It has been almost 2 months since I first received my Feelmax Kuuvas. Now that the weather has cooled down a little, I have had some opportunities to test them in the conditions for which they were designed.
The first outing that I took them on was our camping trip to Common Ground Fair. Our days were spent at the fairgrounds, and our evenings were spent camped out in a farmer's field. During the four days we were there, the weather varied from a warm 65 F (18 C) to a frosty 32 F (0 C) to a wet/rainy 50 F (10 C). On the warmest day I wore my Niesas (my current favorite all-around shoe) and for the remainder of the days I wore the Kuuvas. Activity over the course of the weekend consisted primarily of walking (and eating) as we explored the expansive fair grounds.
The second outing that I took the Kuuvas on was much more of a rigorous test: I took them on a hike up Mount Katahdin, Maine's highest peak. The weather for this day was cold, cloudy, foggy, windy, drizzly, and at some points rainy. The temperatures started at around 42 F (5 C) and hovered in the 45 - 50 F (7 - 10 C) range for most of the day. The terrain was quite harsh, consisting mostly of big rough, wet rocks, gravel, and a little sand. The day was long, and I spent most of it wearing a pack while scrambling over all kinds of natural obstacles. These are most likely the types of conditions for which the Kuuvas were designed.
The following is a quick video of me taken by John Sifferman showing what the conditions were like:
My current favorite sock combination for these types of conditions is a pair of thin Injinji NuBamboo liner toe-socks under a pair of regular wool socks. For the Common Ground Fair, the wool socks were Dahlgren hiking socks, and for the hike up Katahdin, they were a pair of Bridgedale knee-high snowboarding socks. I generally don't like wearing thick toe-socks in colder weather because I like my toes to be as close as possible to each other for warmth. I do like to wear a thin toe-sock liner however to help wick perspiration and prevent blisters due to toes rubbing together.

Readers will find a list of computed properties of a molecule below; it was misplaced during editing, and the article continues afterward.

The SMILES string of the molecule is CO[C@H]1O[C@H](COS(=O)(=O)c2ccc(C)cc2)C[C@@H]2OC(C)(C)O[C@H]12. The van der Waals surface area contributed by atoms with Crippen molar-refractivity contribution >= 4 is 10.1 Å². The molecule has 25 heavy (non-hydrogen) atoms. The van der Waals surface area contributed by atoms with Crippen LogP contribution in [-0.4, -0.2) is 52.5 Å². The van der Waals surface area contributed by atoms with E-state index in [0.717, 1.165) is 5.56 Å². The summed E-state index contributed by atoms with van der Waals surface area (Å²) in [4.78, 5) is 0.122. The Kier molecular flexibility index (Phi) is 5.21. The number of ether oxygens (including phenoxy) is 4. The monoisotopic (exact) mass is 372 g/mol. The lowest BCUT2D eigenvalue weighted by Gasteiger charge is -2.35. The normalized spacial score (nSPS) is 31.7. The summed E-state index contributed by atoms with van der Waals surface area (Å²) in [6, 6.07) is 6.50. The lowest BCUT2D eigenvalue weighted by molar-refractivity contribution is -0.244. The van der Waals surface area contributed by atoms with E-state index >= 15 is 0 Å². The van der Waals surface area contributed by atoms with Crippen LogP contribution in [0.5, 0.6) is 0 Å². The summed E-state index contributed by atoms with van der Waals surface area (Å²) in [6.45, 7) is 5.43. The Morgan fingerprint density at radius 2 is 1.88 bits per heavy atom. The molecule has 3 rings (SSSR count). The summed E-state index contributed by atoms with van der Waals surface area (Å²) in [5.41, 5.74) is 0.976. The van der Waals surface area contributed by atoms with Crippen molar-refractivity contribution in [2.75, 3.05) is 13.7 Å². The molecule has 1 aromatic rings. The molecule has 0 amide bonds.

So, how did the Kuuvas perform? In a nutshell, they performed very well. When first putting them on (after having worn Niesas/FiveFingers on a regular basis over the course of the summer) the Kuuvas feel a little stiff and restricting. Most notably is the extra stiffness around the ankle and additional rigidity due to beefier soles. Unlike the Niesas, which have a sewn-on fabric sole, the Kuuvas have something that can be best described as a rubber bumper that goes around the perimeter of the sole. This bumper adds water-proofness and significant abrasion resistance not found in the Niesas (which have a stitched seam around the perimeter) but adds to the rigidity of the sole. The good news about all of this is that after a short period of time I don't really notice them on my feet at all. If a shoe goes unnoticed on the feet after a period of time, then they are probably going pretty good. If - after wearing them for a while - I can't wait to take them off, then that is not the shoe for me.